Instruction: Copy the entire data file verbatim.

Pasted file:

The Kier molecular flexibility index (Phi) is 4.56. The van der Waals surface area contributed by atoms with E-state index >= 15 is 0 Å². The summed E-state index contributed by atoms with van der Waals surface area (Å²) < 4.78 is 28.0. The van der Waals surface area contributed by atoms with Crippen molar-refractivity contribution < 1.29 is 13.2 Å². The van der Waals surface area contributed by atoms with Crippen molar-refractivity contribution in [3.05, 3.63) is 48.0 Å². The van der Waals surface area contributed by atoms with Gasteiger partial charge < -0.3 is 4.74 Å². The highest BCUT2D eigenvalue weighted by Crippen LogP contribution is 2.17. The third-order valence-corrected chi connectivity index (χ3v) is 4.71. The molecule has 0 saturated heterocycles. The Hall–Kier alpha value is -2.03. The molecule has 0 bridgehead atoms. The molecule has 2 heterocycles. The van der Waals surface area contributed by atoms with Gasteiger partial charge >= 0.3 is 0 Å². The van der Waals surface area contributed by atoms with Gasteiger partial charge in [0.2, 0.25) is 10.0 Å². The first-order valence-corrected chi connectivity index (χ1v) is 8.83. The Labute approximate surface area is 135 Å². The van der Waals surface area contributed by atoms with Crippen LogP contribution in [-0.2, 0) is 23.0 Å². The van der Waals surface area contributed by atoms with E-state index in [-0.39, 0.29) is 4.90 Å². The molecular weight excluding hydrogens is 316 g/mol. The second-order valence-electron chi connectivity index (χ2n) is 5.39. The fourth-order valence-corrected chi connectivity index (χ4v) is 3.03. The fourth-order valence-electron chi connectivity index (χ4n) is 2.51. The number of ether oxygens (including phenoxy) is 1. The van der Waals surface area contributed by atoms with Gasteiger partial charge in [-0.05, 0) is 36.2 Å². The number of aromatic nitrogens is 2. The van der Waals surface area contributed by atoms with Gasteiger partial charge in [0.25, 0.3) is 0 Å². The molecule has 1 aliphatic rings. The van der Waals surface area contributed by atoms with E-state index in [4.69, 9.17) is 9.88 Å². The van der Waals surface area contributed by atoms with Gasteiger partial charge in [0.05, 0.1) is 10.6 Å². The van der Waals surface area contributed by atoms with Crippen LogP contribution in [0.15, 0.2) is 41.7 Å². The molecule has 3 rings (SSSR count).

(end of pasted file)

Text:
The Kier molecular flexibility index (Phi) is 4.56. The van der Waals surface area contributed by atoms with E-state index >= 15 is 0 Å². The summed E-state index contributed by atoms with van der Waals surface area (Å²) < 4.78 is 28.0. The van der Waals surface area contributed by atoms with Crippen molar-refractivity contribution < 1.29 is 13.2 Å². The van der Waals surface area contributed by atoms with Crippen molar-refractivity contribution in [3.05, 3.63) is 48.0 Å². The van der Waals surface area contributed by atoms with Gasteiger partial charge < -0.3 is 4.74 Å². The highest BCUT2D eigenvalue weighted by Crippen LogP contribution is 2.17. The third-order valence-corrected chi connectivity index (χ3v) is 4.71. The molecule has 0 saturated heterocycles. The Hall–Kier alpha value is -2.03. The molecule has 0 bridgehead atoms. The molecule has 2 heterocycles. The van der Waals surface area contributed by atoms with Gasteiger partial charge >= 0.3 is 0 Å². The van der Waals surface area contributed by atoms with Gasteiger partial charge in [0.2, 0.25) is 10.0 Å². The first-order valence-corrected chi connectivity index (χ1v) is 8.83. The Labute approximate surface area is 135 Å². The van der Waals surface area contributed by atoms with Crippen LogP contribution in [-0.2, 0) is 23.0 Å². The van der Waals surface area contributed by atoms with E-state index in [-0.39, 0.29) is 4.90 Å². The molecular weight excluding hydrogens is 316 g/mol. The second-order valence-electron chi connectivity index (χ2n) is 5.39. The fourth-order valence-corrected chi connectivity index (χ4v) is 3.03. The fourth-order valence-electron chi connectivity index (χ4n) is 2.51. The number of ether oxygens (including phenoxy) is 1. The van der Waals surface area contributed by atoms with Gasteiger partial charge in [-0.05, 0) is 36.2 Å². The number of aromatic nitrogens is 2. The van der Waals surface area contributed by atoms with Gasteiger partial charge in [0.25, 0.3) is 0 Å². The molecule has 1 aliphatic rings. The van der Waals surface area contributed by atoms with E-state index in [4.69, 9.17) is 9.88 Å². The van der Waals surface area contributed by atoms with Gasteiger partial charge in [0.05, 0.1) is 10.6 Å². The van der Waals surface area contributed by atoms with Crippen LogP contribution in [0.15, 0.2) is 41.7 Å². The molecule has 3 rings (SSSR count).